A correspondent writes:
I have some red state/blue state observations for you. I’m not sure quite what to make of them but they strike me as being worth sharing, particularly given that they fall in areas of common interest.
A friend of mine who lives in a small town in the south recently made some anti-GOP comments on an online forum and later ran into an acquaintance who told him that he very much agreed but he didn’t want to comment publicly because, being a small business owner, he didn’t want it known he was a liberal Democrat.
Here’s the kicker. The business owner was more or less openly gay. I’m sure he didn’t have a rainbow flag in his front yard but he was living with his partner and was in no sense in the closet. At the risk of putting too fine a point on it, a gay Democrat in a small Southern town was more afraid of the reaction to his politics than to his sexual orientation.
Obviously n=1, but I’ve had other conversations with acquaintances in Arkansas, Georgia and Florida, straight and gay, black and white, and I keep hearing similar stories (along similar lines, I’ve personally noticed that, in that same town, the attitudes toward mixed race couples went from shock to nonchalance in less than a generation): traditional forms of racism and homophobia becoming less extreme while newer forms of bigotry, more partisan and media-driven, are becoming more extreme.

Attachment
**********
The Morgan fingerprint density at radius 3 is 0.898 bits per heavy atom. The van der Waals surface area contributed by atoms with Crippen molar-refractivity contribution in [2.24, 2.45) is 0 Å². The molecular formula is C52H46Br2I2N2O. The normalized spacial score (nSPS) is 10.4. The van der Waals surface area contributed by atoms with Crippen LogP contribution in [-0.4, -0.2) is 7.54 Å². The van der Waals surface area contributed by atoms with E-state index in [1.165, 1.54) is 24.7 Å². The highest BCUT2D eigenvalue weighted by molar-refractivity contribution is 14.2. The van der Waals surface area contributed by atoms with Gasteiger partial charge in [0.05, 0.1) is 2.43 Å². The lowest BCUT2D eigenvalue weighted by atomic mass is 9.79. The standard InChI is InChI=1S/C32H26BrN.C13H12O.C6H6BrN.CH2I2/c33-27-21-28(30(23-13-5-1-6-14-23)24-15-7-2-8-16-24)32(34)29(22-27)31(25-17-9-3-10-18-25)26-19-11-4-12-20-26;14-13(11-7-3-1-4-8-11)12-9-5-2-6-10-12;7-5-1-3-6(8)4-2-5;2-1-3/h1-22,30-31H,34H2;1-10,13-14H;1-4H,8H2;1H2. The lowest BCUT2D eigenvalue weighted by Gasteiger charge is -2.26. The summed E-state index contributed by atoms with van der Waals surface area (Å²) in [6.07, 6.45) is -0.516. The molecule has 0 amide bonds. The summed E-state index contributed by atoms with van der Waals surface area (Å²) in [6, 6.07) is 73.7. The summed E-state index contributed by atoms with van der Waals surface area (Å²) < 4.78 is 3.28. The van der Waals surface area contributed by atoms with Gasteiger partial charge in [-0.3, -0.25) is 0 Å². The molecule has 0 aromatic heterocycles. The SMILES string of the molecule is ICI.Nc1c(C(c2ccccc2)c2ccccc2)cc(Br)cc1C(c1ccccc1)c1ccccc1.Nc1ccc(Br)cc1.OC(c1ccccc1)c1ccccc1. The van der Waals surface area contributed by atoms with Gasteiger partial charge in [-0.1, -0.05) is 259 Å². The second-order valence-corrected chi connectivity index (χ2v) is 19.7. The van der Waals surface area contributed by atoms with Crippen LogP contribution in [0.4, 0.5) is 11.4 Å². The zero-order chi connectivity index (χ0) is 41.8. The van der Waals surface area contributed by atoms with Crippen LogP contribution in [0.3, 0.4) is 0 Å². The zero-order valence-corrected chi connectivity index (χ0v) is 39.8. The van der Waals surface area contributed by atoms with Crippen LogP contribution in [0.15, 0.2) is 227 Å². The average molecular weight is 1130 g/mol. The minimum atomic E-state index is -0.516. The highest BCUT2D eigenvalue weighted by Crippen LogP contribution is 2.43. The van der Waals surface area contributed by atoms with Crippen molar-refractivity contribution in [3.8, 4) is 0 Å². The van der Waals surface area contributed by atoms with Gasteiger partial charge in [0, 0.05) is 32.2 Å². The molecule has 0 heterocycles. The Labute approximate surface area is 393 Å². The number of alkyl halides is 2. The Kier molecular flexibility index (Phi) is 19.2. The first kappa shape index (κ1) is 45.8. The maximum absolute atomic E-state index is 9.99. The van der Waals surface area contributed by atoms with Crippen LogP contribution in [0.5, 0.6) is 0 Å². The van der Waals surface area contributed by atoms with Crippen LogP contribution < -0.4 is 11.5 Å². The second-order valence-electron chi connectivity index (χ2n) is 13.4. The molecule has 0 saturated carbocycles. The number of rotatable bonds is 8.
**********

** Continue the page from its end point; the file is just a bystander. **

My concern from a social science standpoint is that this might be one of those situations where dramatic changes can be almost undetectable when the data is aggregated and viewed through the standard set of metrics. Relationship hold but the arrow of causality flips. Poll numbers remain stable but only because of offsetting changes in the population.
A number of the people in this discussion have commented on the role of retirees. Predominately white and conservative, they choose to move (self-selection alert) to predominately white and conservative communities in areas often associated with racial intolerance. Even in our connected age, interstate moves weaken social networks (family, former community) and thus leave the movers more open to new influences such as talk radio which tends to push the same barbarians-at-the-gate narrative that prompted many of the retirees to move.
I don’t know how much weight to give the influence of retirees in red states. In fact, I’m not ready to give a lot of weight to any hypothesis right now (and that’s way out of character for me), but I have noticed a lot of details accumulating which undercut standard narratives and make me wonder about the appropriateness of the standard metrics.
This interaction between age, income, geography, and political orientation seems worth looking into. For a long time we’ve heard about sunbelt states being more conservative, and about conservatives moving to these states. But the strong correlation in recent years between age and political attitudes (most notably on health care and gay rights, but also on left-right issues more generally) adds a new twist to the story.